I have miles of writing in my journals and notebooks and over the years, I return again and again to themes and issues––is that catharsis, compost or content?
I guess my real question is how to break out of habitual approaches, find new energy in this content, and discern what belongs in poetic voice and form? Kathryn Alexander
These questions are interrelated, even though they are substantially different. With rare exceptions (and exceptional writing), journals and notebooks are valuable as source material. They can assist us in tracking down dates, places, names, who was where when, dialogue, and details that bring veracity and specificity to our literary writing projects.
On a more significant level, journals and notebooks can reveal life patterns, both external and internal. Analyzing these patterns for themes can sharpen our focus in literary writing projects, deepen our understanding of the steps in our quest to gain understanding, and even give us ideas for narrative structure.
In regards to Kathryn’s second question, journals and notebooks are constructed with “habitual approaches.” By analyzing 50 pages from a journal or notebook, you can decipher your habitual inscription patterns. What I mean by inscription patterns is just how you just get the writing down. These patterns inevitably dull your literary writing. Some examples are:
- Repetition of sentence structures: One writer I worked with found out that in just one page she began thirty-four sentences with “I.”
- Everything is given the same weight: Everything is given the same amount of words and space on the page regardless of importance.
- Surface/shorthand writing: The type of writing that is suitable for journaling isn’t suitable for the reader who is not given enough context to translate and interpret inferences.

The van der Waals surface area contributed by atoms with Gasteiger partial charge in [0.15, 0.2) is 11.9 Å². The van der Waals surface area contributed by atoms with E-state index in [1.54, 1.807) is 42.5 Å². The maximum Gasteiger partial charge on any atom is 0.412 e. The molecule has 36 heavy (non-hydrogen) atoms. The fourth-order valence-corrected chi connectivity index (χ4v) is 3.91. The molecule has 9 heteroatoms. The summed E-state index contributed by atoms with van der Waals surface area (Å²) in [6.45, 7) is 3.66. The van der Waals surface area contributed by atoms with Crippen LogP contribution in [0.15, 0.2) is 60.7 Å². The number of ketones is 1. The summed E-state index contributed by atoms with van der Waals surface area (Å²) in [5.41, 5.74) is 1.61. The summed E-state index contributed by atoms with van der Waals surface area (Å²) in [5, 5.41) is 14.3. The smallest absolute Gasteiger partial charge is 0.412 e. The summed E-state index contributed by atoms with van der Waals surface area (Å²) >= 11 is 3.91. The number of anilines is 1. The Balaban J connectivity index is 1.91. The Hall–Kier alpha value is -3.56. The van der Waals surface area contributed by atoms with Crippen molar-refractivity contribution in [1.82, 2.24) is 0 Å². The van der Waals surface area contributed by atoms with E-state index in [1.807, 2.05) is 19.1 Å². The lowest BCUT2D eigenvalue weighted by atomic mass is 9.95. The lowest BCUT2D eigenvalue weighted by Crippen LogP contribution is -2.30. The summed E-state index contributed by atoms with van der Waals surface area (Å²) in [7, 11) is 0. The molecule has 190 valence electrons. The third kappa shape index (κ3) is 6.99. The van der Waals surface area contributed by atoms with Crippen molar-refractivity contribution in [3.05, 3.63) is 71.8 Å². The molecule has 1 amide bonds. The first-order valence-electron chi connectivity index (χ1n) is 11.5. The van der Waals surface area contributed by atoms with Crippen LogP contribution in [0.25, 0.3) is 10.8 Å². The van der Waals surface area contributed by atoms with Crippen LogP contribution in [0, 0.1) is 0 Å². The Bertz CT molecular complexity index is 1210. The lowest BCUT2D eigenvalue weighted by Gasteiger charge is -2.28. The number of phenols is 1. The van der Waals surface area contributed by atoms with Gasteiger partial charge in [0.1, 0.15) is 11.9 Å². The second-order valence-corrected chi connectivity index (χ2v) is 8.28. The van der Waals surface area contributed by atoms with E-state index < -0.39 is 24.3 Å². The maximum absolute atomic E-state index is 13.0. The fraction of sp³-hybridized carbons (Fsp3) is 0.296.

- No refinement nor range of form and structure: an example would be a significant gesture that already appears numerous times in an unconscious manner that you can use to systematically build a group or collection of poems around
Awareness of these kinds of habitual approaches and preoccupations releases “new energy” that refines your poetic voice and your poems’ inherent forms.
Indications when your writing is breaking free and leading the ways are:
- repetition of key words and phrases that evolve in meaning
- fine-tuning for accurate proximity and pacing throughout
- compelling musicality
- strong sense of ongoing discovery
- trusting the reader’s intelligence
- relentless deleting of asides and self-conscious vanities
- and occasional elation!
An airplane’s decent is called “a controlled fall.” Too much control or too much fall, and the writing is stuck or flounders. We have to do both almost simultaneously.
Answered by Betsy Warland.
PLEASE NOTE: As Betsy will be away touring with her book and holidaying most of June and much of July, our Writer Q & A series will be on a break through the summer.
The feature will re-commence in September.
During this time, we are eager to receive your questions. Please send them through our contact page or leave them in the comments below.